MATRIC is using ‘big data’ computing to help the Department of Energy’s (DOE) National Energy Technology Laboratory (NETL) to perform or enhance data mining, analysis, simulation and modeling of high volume, velocity, and variety of spatial and non-spatial data. Big data computing is a combination of hardware (computing clusters) and software technologies (Hadoop, Spark, MapReduce) that make it possible to realize value from “Big Datasets” that are too large for a single computer to process. Big data computing shares similarities with high performance computing in that both approaches utilize clusters of computers (cloud or locally hosted) to distribute and accomplish complex tasks. However, big data computing is specifically designed to process and analyze larger scale datasets.
The initiative has multiple on-going big data computing tasks that are integrating Hadoop clusters with geoscience computing and geospatial analytical methods (including ESRIs ArcGIS tools and libraries) to develop approaches capable of processing massive amounts of data. One such effort focuses on cataloging, discovery and data mining by sifting through terabytes of unstructured data from multiple sources (web crawling, document parsing, geospatial files/services) to correlate relevant data using natural language processing and machine learning. The result is a recommendation engine that promotes discovery by performing a deep analysis of the data to generate a relevance score for how well it correlates with other data catalogued by the system (i.e., similar to “Amazon.com” recommendations for data rather than products). Additionally, the team has ‘Big Data GIS’ efforts under development that are harnessing Hadoop-based computing clusters to perform distributed, iterative analysis of geospatial data to gain insights into subsurface and geospatial studies (e.g. induced seismicity risk).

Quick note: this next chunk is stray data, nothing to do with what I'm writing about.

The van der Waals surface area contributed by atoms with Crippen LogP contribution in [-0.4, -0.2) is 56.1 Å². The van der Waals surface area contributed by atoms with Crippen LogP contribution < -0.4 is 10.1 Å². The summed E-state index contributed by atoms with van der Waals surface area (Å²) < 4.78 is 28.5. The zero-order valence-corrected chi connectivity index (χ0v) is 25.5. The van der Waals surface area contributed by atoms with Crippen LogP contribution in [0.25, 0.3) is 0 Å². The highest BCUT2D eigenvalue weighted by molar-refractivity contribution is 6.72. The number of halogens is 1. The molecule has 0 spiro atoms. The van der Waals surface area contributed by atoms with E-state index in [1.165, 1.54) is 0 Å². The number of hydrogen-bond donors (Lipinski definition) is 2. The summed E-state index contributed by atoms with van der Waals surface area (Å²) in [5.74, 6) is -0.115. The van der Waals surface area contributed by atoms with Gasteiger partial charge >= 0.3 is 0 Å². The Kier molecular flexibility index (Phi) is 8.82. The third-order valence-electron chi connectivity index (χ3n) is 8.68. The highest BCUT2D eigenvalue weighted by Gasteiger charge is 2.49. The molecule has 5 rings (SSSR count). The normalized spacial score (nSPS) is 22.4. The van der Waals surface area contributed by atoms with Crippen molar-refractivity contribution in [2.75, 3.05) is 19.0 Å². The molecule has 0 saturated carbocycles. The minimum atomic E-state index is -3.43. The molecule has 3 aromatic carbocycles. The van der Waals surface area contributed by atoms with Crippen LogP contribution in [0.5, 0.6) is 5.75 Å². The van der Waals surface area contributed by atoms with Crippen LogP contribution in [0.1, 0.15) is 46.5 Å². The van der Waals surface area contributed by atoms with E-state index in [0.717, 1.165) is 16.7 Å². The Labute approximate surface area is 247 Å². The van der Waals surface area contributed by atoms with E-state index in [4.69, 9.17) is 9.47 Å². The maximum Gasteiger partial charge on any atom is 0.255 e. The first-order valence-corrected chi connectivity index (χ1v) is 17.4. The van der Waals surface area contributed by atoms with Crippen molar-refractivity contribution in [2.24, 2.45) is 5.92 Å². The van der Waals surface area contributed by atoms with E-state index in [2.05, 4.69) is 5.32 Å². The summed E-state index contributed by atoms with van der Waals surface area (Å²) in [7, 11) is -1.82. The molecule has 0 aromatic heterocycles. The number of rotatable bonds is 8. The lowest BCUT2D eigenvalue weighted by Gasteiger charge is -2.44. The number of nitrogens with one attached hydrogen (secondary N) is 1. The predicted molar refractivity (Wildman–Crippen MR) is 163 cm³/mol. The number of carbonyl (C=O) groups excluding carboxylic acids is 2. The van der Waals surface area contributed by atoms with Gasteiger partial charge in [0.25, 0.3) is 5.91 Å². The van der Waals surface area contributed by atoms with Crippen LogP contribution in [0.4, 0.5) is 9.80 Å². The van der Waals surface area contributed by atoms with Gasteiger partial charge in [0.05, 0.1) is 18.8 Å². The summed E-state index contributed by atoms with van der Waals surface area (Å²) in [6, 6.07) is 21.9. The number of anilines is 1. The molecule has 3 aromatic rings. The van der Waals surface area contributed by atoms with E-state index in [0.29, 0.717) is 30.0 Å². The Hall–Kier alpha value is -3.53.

Vic Baker, MATRIC senior systems engineer, has been leading the development of ‘big data’ clusters and applications in collaboration with researchers from DOE-NETL’s Research Innovation Center. Vic recently presented a paper which highlighted aspects of this collaboration with DOE-NETL researchers at the 50th US Rock Mechanics/Geomechanics Symposium June 26-29 2016, in Houston. The paper, titled, “Computational Advances and Data Analytics to Reduce Subsurface Uncertainty,” details the team’s big data research for offshore hydrocarbon, carbon storage, enhanced geothermal, unconventional resources and underground fluid disposal. Vic also co-presented with DOE-NETL researcher and contract lead Dr. Kelly Rose at the DOE-NETL hosted “2016 Mastering the Subsurface Through Technology Innovation and Collaboration: Carbon Storage and Oil and Natural Gas Technologies Review Meeting” in Pittsburgh, Pa., on August 18, 2016.
This team is continuing to innovate by combining big data computing capabilities with geoprocessing tools and customer algorithms to address energy resource and environmental challenges.
— For more information on ‘big data,’ contact Mark Dehlin.